Using Residual Estimators to Detect Outliers and Potential Controlling Observations in Structural Equation Modelling: QQ Plot Approach

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1. Introduction

Issues associated with outliers are often looked at in textbooks, whilst in practical sense academics tend to have divergent views on its meaning and how it can rightfully be determined and managed, if possible [1]. Managing outliers of various kinds require different techniques. According to [2] there are 14 varied perspectives about outliers including, but not restricted to, issues of high leverage and the ability to overwhelm parameter estimation and model fitness in SEM.

Outliers are different from controlling observations as was established by [3]. Moreover, [1] noted that outliers often cause dissimilar stir on model adequacy as well as parameter estimation. Some techniques for spotting outliers and possible controlling observations in SEM were the likelihood, Mahalanobis and Cook’s distances [2] [3] [4]. Other studies by [5] and [6] and [7] identified a linear notation for modelling outlier residuals in SEM. However, contemporary methods for identifying and controlling outliers and possible controlling observation in SEM require scientists to utilize special programs, which creates more burden for researchers [4] [8].

In a normal SEM model, very little portion of outliers and potential controlling observations can have a huge impact on model fit and parameter estimates. For instance, [9] and [10] demonstrated mathematically that existence of outliers can hugely inflate the Type I error rates of likelihood ratio test (LRT) and associated test statistics balancing for non-normality when using maximum likelihood (ML). The LRT statistic could be exaggerated by, at least, five times in figures as opined by [5]. It was also showed that in confirmatory factor analysis (CFA), by [5] and [11], that about 3% of outliers could necessarily bias the estimates of factor loading by not less than 50% and increase the covariance estimates and the latent factor variance about 3 - 10 times, as opposed to about 3% of bad controlling observations which could yield even higher biases on all parameter estimates. Again, [6] demonstrated mathematically with improved actual data sets that outliers produce worse fit indices; including but not limited to RMSEA and CFI, whereas potential controlling observations can lead to poor RMSEA value but better CFI for some cases.

According to [9] and [6], SEM based on normal-theory is not sturdy to outliers to the extent that a little presence outlier and potential controlling observations could bias both the model fits and parameter. However, robust modelling, which is achieved by substituting the normality assumption with an error term, that follows heavier-tailed t distribution has since been developed in regression models and multilevel models by [12] and [13]. Moreover, using the t-based SEM and other robust SEM methods is preferred, as opposed to deleting outliers and controlling observations directly, since the complex nature of SEM makes it very challenging to apply common methods including Mahalanobis and Cook’s distance to identify outliers and potential controlling observations [8] [14]. Outliers and controlling observations are not mutually exclusive, notwithstanding the conceptual disparity, as some outliers can also exert strong influence on research results [2] [3] [4] [15].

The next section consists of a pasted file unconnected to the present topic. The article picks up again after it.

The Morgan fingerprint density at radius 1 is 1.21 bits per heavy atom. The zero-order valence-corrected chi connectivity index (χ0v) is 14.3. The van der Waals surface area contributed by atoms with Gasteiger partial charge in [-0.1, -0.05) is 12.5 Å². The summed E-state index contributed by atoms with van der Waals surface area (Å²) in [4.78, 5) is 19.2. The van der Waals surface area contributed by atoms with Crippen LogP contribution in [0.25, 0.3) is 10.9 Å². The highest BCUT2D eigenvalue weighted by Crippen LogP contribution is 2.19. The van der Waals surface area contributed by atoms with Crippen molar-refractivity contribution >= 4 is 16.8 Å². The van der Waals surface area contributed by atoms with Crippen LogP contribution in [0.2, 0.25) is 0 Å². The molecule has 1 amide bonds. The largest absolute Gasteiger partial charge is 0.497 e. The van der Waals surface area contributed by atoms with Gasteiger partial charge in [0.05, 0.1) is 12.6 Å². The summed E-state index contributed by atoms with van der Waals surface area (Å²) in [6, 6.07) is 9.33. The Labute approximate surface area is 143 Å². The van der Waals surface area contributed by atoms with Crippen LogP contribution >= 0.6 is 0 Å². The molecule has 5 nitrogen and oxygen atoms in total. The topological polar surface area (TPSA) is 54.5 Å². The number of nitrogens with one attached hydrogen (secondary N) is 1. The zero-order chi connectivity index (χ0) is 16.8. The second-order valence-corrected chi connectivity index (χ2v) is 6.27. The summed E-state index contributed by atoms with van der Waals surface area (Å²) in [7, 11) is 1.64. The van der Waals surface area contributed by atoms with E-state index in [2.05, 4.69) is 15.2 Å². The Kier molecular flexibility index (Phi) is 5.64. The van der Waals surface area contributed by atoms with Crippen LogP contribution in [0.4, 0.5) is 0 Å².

Moreover, [2] reviewed 232 varied methods on organizational science matters about outliers and controlling observations, and just five of them were related to SEM, in spite of the popularity of SEM in the recent times. The main possible reason is that practical guidelines on managing outliers and potential controlling observations were evolved just recently [2] [3]. Notwithstanding the reported essence of outliers and controlling observations, detection and diagnostics of such observations were rarely performed and practice in real research, and in particular the use of SEM methods that are robust has been very scarce though SEM is notably made up of a measurement model(s) and a structural model [16] [17]. To this end, this study will apply a class of residual estimators, via simulation, to detect outliers and potential controlling observations in SEM using QQ plots.

2. Methodology

Seven different plots in residuals have been utilized for purposes of identifying outliers [18] but the uniform horizontal QQ plots are yet to be explored.

Therefore, the current method adopts a different approach which is the uniform horizontal QQ plot. Now, take a given linear regression equation:

${y}_{i}={{x}^{\prime}}_{i}\beta +{\epsilon}_{i}$

For
${y}_{i}$ represents the outcome for observation i,
${x}_{i}$ represents the predictor vector of size
$p\times 1$ for observation i, β represents a vector of unestimated parameters of size
$p\times 1$ and
${\u03f5}_{i}$ the random error term (0, σ^{2}). The predicted values,
${y}_{i}$, could then be plotted by a QQ residual plot as defined by

${\stackrel{^}{y}}_{i}={{x}^{\prime}}_{i}\stackrel{^}{\beta}$

observed in the x-axis versus the residuals, ${e}_{i}$, defined as

$\begin{array}{c}e={y}_{i}-{\stackrel{^}{y}}_{i}\\ ={y}_{i}-{{x}^{\prime}}_{i}{\stackrel{^}{\beta}}_{i}\end{array}$

observed in the y-axis. This could be extended in SEM by constructing the residuals
${\stackrel{^}{v}}_{i}\left(\stackrel{^}{\theta}\right)$ and
${\stackrel{^}{\zeta}}_{i}\left(\stackrel{^}{\theta}\right)$ versus its predicted counterparts in